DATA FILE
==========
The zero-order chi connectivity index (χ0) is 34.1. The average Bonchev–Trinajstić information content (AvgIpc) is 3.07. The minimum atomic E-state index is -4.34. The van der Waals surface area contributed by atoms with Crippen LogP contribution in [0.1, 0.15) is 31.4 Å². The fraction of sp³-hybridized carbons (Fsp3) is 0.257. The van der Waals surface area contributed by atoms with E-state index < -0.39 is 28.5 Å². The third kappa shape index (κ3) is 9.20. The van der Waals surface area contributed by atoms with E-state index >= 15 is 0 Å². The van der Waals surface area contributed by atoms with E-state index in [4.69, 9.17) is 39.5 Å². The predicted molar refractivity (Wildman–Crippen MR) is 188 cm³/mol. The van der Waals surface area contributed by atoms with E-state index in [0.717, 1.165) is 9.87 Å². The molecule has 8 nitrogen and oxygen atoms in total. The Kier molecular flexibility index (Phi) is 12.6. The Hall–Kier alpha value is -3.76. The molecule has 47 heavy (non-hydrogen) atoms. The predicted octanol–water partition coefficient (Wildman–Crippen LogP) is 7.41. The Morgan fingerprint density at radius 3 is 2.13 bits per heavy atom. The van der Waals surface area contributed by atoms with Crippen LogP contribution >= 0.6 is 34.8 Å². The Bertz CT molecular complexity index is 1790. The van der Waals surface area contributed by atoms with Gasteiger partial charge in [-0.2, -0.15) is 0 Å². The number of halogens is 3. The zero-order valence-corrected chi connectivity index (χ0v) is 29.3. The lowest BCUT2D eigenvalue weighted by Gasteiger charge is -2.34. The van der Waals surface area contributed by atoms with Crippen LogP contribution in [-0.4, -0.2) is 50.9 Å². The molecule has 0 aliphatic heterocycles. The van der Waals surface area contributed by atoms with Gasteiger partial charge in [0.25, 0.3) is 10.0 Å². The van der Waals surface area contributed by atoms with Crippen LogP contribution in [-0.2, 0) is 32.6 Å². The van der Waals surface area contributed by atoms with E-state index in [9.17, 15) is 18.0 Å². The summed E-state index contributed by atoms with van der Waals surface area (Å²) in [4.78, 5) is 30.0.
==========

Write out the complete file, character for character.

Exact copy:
The zero-order chi connectivity index (χ0) is 34.1. The average Bonchev–Trinajstić information content (AvgIpc) is 3.07. The minimum atomic E-state index is -4.34. The van der Waals surface area contributed by atoms with Crippen LogP contribution in [0.1, 0.15) is 31.4 Å². The fraction of sp³-hybridized carbons (Fsp3) is 0.257. The van der Waals surface area contributed by atoms with E-state index < -0.39 is 28.5 Å². The third kappa shape index (κ3) is 9.20. The van der Waals surface area contributed by atoms with E-state index >= 15 is 0 Å². The van der Waals surface area contributed by atoms with E-state index in [4.69, 9.17) is 39.5 Å². The predicted molar refractivity (Wildman–Crippen MR) is 188 cm³/mol. The van der Waals surface area contributed by atoms with E-state index in [0.717, 1.165) is 9.87 Å². The molecule has 8 nitrogen and oxygen atoms in total. The Kier molecular flexibility index (Phi) is 12.6. The Hall–Kier alpha value is -3.76. The molecule has 47 heavy (non-hydrogen) atoms. The predicted octanol–water partition coefficient (Wildman–Crippen LogP) is 7.41. The Morgan fingerprint density at radius 3 is 2.13 bits per heavy atom. The van der Waals surface area contributed by atoms with Crippen LogP contribution >= 0.6 is 34.8 Å². The Bertz CT molecular complexity index is 1790. The van der Waals surface area contributed by atoms with Gasteiger partial charge in [-0.2, -0.15) is 0 Å². The number of halogens is 3. The zero-order valence-corrected chi connectivity index (χ0v) is 29.3. The lowest BCUT2D eigenvalue weighted by Gasteiger charge is -2.34. The van der Waals surface area contributed by atoms with Crippen LogP contribution in [-0.4, -0.2) is 50.9 Å². The molecule has 0 aliphatic heterocycles. The van der Waals surface area contributed by atoms with Gasteiger partial charge in [0.25, 0.3) is 10.0 Å². The van der Waals surface area contributed by atoms with Crippen LogP contribution in [-0.2, 0) is 32.6 Å². The van der Waals surface area contributed by atoms with E-state index in [9.17, 15) is 18.0 Å². The summed E-state index contributed by atoms with van der Waals surface area (Å²) in [4.78, 5) is 30.0.